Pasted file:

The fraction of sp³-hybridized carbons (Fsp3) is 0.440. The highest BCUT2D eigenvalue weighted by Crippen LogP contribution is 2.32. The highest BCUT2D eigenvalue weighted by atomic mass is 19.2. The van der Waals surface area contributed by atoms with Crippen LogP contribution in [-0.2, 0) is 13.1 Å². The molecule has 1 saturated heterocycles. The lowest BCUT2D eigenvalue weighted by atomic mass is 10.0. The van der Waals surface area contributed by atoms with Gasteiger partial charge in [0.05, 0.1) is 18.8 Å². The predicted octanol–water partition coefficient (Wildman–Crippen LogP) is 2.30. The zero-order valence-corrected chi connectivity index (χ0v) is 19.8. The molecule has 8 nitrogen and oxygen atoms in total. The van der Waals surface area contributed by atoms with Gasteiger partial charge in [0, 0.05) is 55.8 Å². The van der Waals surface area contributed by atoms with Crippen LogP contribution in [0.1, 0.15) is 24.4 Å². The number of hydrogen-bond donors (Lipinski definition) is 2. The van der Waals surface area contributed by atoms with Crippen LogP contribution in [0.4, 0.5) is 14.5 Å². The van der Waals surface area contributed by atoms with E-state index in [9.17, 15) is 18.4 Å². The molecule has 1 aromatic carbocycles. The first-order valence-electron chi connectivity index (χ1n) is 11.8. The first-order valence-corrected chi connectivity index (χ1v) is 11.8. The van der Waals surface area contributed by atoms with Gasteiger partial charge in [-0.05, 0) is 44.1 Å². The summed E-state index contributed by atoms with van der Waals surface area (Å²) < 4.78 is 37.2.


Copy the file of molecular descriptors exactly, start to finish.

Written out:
The fraction of sp³-hybridized carbons (Fsp3) is 0.440. The highest BCUT2D eigenvalue weighted by Crippen LogP contribution is 2.32. The highest BCUT2D eigenvalue weighted by atomic mass is 19.2. The van der Waals surface area contributed by atoms with Crippen LogP contribution in [-0.2, 0) is 13.1 Å². The molecule has 1 saturated heterocycles. The lowest BCUT2D eigenvalue weighted by atomic mass is 10.0. The van der Waals surface area contributed by atoms with Gasteiger partial charge in [0.05, 0.1) is 18.8 Å². The predicted octanol–water partition coefficient (Wildman–Crippen LogP) is 2.30. The zero-order valence-corrected chi connectivity index (χ0v) is 19.8. The molecule has 8 nitrogen and oxygen atoms in total. The van der Waals surface area contributed by atoms with Gasteiger partial charge in [0, 0.05) is 55.8 Å². The van der Waals surface area contributed by atoms with Crippen LogP contribution in [0.1, 0.15) is 24.4 Å². The number of hydrogen-bond donors (Lipinski definition) is 2. The van der Waals surface area contributed by atoms with Crippen LogP contribution in [0.4, 0.5) is 14.5 Å². The van der Waals surface area contributed by atoms with E-state index in [9.17, 15) is 18.4 Å². The molecule has 1 aromatic carbocycles. The first-order valence-electron chi connectivity index (χ1n) is 11.8. The first-order valence-corrected chi connectivity index (χ1v) is 11.8. The van der Waals surface area contributed by atoms with Gasteiger partial charge in [-0.05, 0) is 44.1 Å². The summed E-state index contributed by atoms with van der Waals surface area (Å²) < 4.78 is 37.2.